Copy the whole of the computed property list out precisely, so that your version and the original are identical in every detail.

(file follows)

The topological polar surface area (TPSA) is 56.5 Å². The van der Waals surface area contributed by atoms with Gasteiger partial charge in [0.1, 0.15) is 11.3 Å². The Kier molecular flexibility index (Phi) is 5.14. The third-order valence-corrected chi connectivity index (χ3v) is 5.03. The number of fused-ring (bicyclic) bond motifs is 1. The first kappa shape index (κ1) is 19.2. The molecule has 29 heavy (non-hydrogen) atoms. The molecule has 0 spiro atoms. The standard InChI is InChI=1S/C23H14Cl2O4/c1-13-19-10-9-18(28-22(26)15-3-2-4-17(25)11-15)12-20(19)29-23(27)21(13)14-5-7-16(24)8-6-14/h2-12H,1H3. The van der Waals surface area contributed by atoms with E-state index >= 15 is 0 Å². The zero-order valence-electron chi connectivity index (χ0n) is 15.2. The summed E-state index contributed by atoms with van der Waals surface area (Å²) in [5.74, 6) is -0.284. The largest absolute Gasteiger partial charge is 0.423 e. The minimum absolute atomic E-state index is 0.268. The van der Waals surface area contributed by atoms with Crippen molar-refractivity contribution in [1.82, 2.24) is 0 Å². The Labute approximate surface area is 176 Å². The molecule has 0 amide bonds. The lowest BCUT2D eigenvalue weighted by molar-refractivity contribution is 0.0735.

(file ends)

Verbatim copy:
The topological polar surface area (TPSA) is 56.5 Å². The van der Waals surface area contributed by atoms with Gasteiger partial charge in [0.1, 0.15) is 11.3 Å². The Kier molecular flexibility index (Phi) is 5.14. The third-order valence-corrected chi connectivity index (χ3v) is 5.03. The number of fused-ring (bicyclic) bond motifs is 1. The first kappa shape index (κ1) is 19.2. The molecule has 29 heavy (non-hydrogen) atoms. The molecule has 0 spiro atoms. The standard InChI is InChI=1S/C23H14Cl2O4/c1-13-19-10-9-18(28-22(26)15-3-2-4-17(25)11-15)12-20(19)29-23(27)21(13)14-5-7-16(24)8-6-14/h2-12H,1H3. The van der Waals surface area contributed by atoms with E-state index >= 15 is 0 Å². The zero-order valence-electron chi connectivity index (χ0n) is 15.2. The summed E-state index contributed by atoms with van der Waals surface area (Å²) in [5.74, 6) is -0.284. The largest absolute Gasteiger partial charge is 0.423 e. The minimum absolute atomic E-state index is 0.268. The van der Waals surface area contributed by atoms with Crippen molar-refractivity contribution in [1.82, 2.24) is 0 Å². The Labute approximate surface area is 176 Å². The molecule has 0 amide bonds. The lowest BCUT2D eigenvalue weighted by molar-refractivity contribution is 0.0735.